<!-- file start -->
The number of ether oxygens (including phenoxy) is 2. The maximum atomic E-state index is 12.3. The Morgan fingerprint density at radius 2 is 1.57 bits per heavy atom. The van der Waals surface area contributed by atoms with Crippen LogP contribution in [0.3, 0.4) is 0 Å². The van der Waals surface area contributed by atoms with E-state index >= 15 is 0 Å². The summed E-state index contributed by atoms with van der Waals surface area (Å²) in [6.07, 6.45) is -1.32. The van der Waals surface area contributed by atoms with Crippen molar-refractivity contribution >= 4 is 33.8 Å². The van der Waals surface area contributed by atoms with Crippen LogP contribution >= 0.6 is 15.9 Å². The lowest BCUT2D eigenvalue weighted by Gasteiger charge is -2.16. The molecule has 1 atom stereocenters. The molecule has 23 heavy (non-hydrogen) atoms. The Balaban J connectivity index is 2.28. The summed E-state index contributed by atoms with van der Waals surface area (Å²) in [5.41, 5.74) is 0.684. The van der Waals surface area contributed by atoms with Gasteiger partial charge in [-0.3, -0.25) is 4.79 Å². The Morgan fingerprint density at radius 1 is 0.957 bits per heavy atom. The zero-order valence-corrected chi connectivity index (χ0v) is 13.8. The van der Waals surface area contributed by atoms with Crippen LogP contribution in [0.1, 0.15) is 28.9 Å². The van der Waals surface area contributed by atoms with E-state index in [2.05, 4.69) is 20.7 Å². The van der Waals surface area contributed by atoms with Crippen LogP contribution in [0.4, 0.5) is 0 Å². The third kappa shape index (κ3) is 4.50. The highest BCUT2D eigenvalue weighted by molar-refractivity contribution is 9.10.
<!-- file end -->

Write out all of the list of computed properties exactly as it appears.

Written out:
The number of ether oxygens (including phenoxy) is 2. The maximum atomic E-state index is 12.3. The Morgan fingerprint density at radius 2 is 1.57 bits per heavy atom. The van der Waals surface area contributed by atoms with Crippen LogP contribution in [0.3, 0.4) is 0 Å². The van der Waals surface area contributed by atoms with E-state index >= 15 is 0 Å². The summed E-state index contributed by atoms with van der Waals surface area (Å²) in [6.07, 6.45) is -1.32. The van der Waals surface area contributed by atoms with Crippen molar-refractivity contribution >= 4 is 33.8 Å². The van der Waals surface area contributed by atoms with Crippen LogP contribution >= 0.6 is 15.9 Å². The lowest BCUT2D eigenvalue weighted by Gasteiger charge is -2.16. The molecule has 1 atom stereocenters. The molecule has 23 heavy (non-hydrogen) atoms. The Balaban J connectivity index is 2.28. The summed E-state index contributed by atoms with van der Waals surface area (Å²) in [5.41, 5.74) is 0.684. The van der Waals surface area contributed by atoms with Gasteiger partial charge in [-0.3, -0.25) is 4.79 Å². The Morgan fingerprint density at radius 1 is 0.957 bits per heavy atom. The zero-order valence-corrected chi connectivity index (χ0v) is 13.8. The van der Waals surface area contributed by atoms with Crippen LogP contribution in [0.1, 0.15) is 28.9 Å². The van der Waals surface area contributed by atoms with E-state index in [2.05, 4.69) is 20.7 Å². The van der Waals surface area contributed by atoms with Crippen LogP contribution in [0.4, 0.5) is 0 Å². The third kappa shape index (κ3) is 4.50. The highest BCUT2D eigenvalue weighted by molar-refractivity contribution is 9.10.